Out with the old, in with the new: Stanford waterline improvement project continues
STANFORD — The project to replace Stanford’s aging water lines will continue through this year, but now Stanford residents have a new way to keep up with construction updates on their smartphones.
Ryan Owens, general manager of Stanford Water, provided an update on some work that has been completed and where crews are planning to be in the next few weeks, as well as some information about the new app.
“We’ve laid a little section out on Withers (Court) and Lee Drive,” Owens said. “We’ve started going across country towards the water plant and then coming back into town at Brock Drive.”
Monday this week, crews planned to begin work on Somerset Street, he said.
The utility company is also hoping to go ahead and replace lines in the areas where school traffic is heavy before the next school year begins.
Owens said many eight-inch cast iron lines are being replaced with 12-inch PVC lines.
“Other places in town will be going from one-to-two inch lines to six-inch lines,” he said. “We’ll have better protection for fire because we’re setting 30-plus new fire hydrants.”
The project will also provide 3,000 new radio read meters, which will show leak detection and daily use information.
The timeline for the project is about 300 days, Owens said, so it is expected to be completed next fall.
Unless the area receives a lot of snow or temperatures drop “extremely low”, Owens said the construction should be able to continue through the winter.
The water line improvement project is a $4.1 million-dollar project to replace almost 80,000 linear feet of the city’s aging water lines.
Of that total cost, $2,832,000 is funded through grants from the Kentucky Infrastructure Authority (KIA), Rural Development (RD) and the Appalachia Regional Commission (ARC).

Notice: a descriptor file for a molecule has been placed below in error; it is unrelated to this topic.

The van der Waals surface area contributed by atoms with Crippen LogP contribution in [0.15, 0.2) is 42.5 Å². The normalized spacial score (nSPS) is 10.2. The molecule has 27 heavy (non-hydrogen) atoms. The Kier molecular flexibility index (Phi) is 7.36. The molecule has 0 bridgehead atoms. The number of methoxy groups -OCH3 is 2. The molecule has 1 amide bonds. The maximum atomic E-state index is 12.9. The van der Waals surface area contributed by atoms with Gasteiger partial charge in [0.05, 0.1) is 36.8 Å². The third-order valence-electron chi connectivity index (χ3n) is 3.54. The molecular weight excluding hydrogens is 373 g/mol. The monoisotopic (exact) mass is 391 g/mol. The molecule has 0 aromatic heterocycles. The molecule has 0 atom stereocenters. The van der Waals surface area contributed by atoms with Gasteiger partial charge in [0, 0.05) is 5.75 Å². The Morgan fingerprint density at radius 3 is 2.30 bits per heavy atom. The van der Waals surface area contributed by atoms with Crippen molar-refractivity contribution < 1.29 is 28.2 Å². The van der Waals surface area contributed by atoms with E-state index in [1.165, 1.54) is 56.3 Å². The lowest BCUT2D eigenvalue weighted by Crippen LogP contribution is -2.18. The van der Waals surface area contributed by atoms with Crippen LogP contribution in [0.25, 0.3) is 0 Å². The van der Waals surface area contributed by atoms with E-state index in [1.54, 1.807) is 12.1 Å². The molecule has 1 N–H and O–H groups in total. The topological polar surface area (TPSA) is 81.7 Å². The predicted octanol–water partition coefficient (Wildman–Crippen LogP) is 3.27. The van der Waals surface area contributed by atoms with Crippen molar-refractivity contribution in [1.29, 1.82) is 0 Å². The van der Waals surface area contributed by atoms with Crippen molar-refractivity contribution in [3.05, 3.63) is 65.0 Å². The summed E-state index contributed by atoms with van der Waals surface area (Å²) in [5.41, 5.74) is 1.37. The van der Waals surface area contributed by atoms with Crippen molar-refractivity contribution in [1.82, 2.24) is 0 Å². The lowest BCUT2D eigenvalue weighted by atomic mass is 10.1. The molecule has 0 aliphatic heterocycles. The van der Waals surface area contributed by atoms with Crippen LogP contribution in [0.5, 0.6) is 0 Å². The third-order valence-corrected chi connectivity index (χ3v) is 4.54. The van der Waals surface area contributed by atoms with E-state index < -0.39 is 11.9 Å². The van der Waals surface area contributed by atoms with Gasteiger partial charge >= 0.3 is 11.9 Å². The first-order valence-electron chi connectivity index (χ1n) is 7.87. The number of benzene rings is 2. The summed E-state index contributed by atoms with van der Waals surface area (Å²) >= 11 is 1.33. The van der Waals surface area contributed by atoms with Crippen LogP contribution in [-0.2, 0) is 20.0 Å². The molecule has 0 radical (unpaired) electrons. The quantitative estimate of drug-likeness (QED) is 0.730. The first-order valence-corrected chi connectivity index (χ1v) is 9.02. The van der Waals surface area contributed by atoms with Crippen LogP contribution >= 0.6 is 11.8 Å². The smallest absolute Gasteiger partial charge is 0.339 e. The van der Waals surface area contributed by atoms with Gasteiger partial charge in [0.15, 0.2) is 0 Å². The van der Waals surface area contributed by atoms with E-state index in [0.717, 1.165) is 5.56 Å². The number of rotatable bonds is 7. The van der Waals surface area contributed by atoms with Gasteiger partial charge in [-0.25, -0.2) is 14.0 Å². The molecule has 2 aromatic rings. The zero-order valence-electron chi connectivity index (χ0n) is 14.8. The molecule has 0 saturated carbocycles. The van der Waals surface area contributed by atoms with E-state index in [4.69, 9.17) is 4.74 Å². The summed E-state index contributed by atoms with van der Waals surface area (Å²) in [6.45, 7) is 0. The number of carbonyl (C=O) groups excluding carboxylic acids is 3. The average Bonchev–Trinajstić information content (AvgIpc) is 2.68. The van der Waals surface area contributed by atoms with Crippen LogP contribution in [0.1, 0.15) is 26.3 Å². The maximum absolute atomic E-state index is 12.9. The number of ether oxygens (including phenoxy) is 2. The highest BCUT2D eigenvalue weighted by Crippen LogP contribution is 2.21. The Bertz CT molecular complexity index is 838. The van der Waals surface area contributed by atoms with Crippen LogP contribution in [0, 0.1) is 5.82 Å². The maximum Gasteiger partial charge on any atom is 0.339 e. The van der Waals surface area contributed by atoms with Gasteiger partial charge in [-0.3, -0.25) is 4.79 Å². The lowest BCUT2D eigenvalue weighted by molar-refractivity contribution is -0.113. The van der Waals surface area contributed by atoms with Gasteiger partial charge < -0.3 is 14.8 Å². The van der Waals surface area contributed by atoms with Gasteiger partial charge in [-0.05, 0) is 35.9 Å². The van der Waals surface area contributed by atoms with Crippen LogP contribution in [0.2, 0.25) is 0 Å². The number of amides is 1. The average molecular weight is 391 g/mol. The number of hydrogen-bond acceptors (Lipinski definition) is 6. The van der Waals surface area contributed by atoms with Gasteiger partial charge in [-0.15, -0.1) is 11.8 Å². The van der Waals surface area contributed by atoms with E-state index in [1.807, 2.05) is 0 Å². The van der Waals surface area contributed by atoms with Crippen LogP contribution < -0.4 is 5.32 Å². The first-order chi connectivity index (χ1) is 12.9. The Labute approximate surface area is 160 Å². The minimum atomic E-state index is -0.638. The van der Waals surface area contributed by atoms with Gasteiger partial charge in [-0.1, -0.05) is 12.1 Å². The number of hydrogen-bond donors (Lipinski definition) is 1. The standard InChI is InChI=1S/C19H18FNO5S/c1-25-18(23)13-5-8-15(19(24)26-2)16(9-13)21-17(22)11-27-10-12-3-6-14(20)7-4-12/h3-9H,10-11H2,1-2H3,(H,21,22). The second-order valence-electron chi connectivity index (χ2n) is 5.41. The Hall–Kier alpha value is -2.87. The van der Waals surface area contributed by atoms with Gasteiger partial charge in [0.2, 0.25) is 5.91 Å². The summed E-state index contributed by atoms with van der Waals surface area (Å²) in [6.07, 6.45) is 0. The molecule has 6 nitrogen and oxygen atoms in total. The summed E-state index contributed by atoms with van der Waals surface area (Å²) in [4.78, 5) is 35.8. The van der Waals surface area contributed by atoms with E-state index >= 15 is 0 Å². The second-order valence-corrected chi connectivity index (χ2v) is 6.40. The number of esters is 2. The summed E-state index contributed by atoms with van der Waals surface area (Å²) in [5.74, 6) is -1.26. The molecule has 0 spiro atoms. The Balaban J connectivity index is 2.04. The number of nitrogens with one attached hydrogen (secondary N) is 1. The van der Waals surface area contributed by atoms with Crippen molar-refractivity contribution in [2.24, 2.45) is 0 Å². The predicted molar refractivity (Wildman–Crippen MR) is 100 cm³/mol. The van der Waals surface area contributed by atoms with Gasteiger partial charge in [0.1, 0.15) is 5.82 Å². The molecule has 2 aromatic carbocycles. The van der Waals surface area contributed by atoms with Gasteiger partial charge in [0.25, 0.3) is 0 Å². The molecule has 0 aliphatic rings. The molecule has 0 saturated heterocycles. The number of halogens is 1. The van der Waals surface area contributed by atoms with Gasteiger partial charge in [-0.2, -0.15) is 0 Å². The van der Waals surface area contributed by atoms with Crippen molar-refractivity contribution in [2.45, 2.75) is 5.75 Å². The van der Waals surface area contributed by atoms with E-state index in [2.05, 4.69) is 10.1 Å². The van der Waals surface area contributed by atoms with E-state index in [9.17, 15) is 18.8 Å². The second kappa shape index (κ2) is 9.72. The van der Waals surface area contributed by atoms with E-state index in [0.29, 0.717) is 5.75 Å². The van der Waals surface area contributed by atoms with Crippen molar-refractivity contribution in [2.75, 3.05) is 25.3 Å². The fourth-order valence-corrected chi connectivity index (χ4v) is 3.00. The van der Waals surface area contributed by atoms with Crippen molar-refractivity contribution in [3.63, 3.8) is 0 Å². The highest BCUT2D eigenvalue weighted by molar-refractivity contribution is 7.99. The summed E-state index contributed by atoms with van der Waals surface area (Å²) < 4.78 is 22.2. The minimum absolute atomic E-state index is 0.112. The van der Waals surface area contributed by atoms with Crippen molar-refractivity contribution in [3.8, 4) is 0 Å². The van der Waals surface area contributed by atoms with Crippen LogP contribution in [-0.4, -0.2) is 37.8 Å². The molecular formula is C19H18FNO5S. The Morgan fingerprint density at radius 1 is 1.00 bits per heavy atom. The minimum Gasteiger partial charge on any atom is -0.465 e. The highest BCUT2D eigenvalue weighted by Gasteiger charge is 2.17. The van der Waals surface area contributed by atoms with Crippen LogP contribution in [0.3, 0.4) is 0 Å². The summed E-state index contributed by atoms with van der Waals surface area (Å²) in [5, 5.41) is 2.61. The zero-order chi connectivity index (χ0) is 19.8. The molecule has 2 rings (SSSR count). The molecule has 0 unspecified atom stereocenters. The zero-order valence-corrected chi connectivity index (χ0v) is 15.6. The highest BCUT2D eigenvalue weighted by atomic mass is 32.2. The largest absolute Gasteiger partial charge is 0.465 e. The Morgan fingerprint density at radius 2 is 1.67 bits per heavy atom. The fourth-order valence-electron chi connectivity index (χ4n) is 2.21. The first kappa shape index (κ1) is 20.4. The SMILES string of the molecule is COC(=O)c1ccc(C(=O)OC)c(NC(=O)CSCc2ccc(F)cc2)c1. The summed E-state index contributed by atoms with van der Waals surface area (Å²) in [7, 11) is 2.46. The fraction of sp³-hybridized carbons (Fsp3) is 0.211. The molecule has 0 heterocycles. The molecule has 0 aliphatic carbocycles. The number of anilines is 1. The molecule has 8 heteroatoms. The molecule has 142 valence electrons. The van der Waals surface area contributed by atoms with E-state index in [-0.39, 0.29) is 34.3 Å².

“70 percent of that is grant money,” Owens said. “It’s almost unheard of for that to happen.”
An additional $1,268,000 in low-interest loans from KIA and RD helped fund the project as well.
The project has allowed the utility company to replace lines that have been in the ground since the 1930s to the 1950s, Owens said.
“We’ve been very lucky, knock on wood,” Owens said. “This being the second oldest city in the state, we’re going to run into the second oldest utilities.”
Overall, the project will improve many aspects of daily life for customers and residents, Owens said.
“We’re doing it for public safety reasons, better fire protection, obviously the water quality is going to be a lot better because it’s coming through bigger lines,” he said.
Dust, which was a major issue for residents during a construction project on Danville Avenue in the past, shouldn’t be an issue this time around, Owens said.
“Obviously now we’re working with a different engineering company than we were with Danville Avenue,” he said. “One of the things we did with this company and with the contractor is put in more stringent regulations in the contract books for dust control.”
The next major goal will be on the sewer side, Owens said, and the utility company is working towards gathering funding for improvements now.
New app provides construction updates
Stanford Water customers can now keep up with all kinds of water-related information thanks to a new application for smartphones.
The SWWAdvisory app can be downloaded for free from the App Store.
The app also provides a way to pay water bills, with a link to the utility’s online bill pay website in the upper right hand corner of the app.
Using the bill-pay service does include a service fee of $2.25.
In addition to boil water advisory notifications, the app will also provide customers with construction updates including road closures and locations of where crews will be working at given times.
“We’ve really tried to do this to help with this project and other things because we can keep people informed about where we’re going, if we’re going to be closed and things of that nature,” Owens said.
For any customers who are experiencing issues or have questions about the ongoing water line project, Owens said they can contact the water office directly and leave a name, address and phone number.
The app is available for free on both Apple and Android devices.
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